Become a failure role model.
Create opportunities for your child to witness that you are not perfect at something important. Role modeling is especially important if your child thinks you’re putting some pressure on them to perform.
An example for that would be writing a number backwards or upside down, followed by, ‘Oops, today isn’t Backwards day, is it!” Try to add some humor into your relationship, your teen might think you’re awkward and embarrassing but in the end it will help your connection. Depending on where a child feels the pressure, you can be a role model there.
Help your teen find a mentor.
This can be an older family member, such as a trusted cousin or neighbor who has known them for years. Mentors offer perspective, support, and serve as living proof that you don’t have to be perfect to be successful.
Working with your teen’s inner critic.
The inner critic is the internal voice that all of us have. Those of us who have a strong inner critic, will most of the time not believe that they succeeded because of their own strength, but rather because they were lucky or got help from others.
Teach your child to use self-compassion instead of self-criticism. If your teen is freaking out over a mistake, ask them how they would treat a friend and what they would say to their friend if they went through a similar situation. Most likely they’ll come up with things like, “No big deal, just do it tomorrow.” or “Just be more careful next time.”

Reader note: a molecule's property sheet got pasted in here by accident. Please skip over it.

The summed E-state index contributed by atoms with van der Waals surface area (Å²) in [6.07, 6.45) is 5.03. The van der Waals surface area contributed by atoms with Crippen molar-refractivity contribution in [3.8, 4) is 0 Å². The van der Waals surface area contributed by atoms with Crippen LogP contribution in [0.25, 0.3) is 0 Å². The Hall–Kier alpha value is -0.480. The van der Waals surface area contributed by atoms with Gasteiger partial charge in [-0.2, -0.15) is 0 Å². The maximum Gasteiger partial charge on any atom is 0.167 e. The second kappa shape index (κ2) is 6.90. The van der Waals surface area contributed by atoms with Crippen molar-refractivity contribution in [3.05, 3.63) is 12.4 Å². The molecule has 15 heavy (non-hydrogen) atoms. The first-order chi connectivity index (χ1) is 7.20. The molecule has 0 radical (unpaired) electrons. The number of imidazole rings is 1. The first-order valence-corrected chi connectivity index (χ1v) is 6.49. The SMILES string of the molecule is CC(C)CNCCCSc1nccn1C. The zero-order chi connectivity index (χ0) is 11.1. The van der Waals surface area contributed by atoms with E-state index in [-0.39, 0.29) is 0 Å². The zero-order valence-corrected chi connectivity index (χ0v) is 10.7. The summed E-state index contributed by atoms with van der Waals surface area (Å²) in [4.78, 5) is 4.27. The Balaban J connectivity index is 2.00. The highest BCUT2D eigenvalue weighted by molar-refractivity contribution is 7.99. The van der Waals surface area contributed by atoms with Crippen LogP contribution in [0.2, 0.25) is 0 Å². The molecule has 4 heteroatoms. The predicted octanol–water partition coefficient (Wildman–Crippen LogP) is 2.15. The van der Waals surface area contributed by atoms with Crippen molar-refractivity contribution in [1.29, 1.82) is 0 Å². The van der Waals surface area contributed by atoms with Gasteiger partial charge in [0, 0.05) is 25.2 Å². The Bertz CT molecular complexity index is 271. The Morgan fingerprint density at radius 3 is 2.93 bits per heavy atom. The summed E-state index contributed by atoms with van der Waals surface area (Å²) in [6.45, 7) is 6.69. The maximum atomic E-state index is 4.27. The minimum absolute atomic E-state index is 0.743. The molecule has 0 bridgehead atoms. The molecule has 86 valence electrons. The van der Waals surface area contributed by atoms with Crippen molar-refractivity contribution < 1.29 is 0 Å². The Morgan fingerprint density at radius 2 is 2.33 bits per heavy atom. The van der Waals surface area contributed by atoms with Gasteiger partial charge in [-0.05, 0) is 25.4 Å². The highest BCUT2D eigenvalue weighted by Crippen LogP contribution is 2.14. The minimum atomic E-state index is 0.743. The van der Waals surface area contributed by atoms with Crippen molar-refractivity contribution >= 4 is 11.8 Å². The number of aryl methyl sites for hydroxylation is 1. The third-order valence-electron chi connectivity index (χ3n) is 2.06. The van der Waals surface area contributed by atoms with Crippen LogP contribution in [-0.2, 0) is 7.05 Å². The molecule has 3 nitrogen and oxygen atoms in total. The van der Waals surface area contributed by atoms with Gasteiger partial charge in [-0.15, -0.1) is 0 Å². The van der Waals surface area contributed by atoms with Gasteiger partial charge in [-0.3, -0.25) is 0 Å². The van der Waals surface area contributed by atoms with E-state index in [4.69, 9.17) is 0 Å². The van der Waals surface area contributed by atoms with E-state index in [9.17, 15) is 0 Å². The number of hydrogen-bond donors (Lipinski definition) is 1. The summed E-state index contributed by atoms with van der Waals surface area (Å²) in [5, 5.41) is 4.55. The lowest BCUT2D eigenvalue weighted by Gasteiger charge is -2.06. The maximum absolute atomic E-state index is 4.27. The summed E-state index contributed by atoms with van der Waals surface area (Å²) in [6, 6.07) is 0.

Use famous failures if you can think of one. History is full of examples of people who failed multiple times before finally succeeding. If your teen loves a specific athlete, singer or other famous person, read their biography so you can show them how their hero overcame failure.
As in my last blog post on self-confident children, I want to conclude by saying that it’s important for parents and teachers to praise efforts instead of results.
Avoid praising your teenager for the results they have achieved, but rather for the hard work they put in. If a teenager is only praised when they do something well and not when they don’t, they will believe that they are only really worth something when they have achieved a result or when they get the approval of others.
For all you German speakers out there, check out my video on how to help perfectionist teenagers (also with English, Spanish and Portuguese subtitles):
If you are looking for more communication strategies on
- How to talk to teenagers to strengthen the relationship between you and your child
- How to help them overcome anxieties and critical voices
- How to improve their mental health
…I would like to recommend to you the DIY Coaching Kit for Moms of Teens.
It’s a one-hour-webinar with communication techniques used in coaching, that you can start trying out at home. No prior knowledge needed!
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Hope this post is useful to you and you can start making a difference in your teen’s life already today!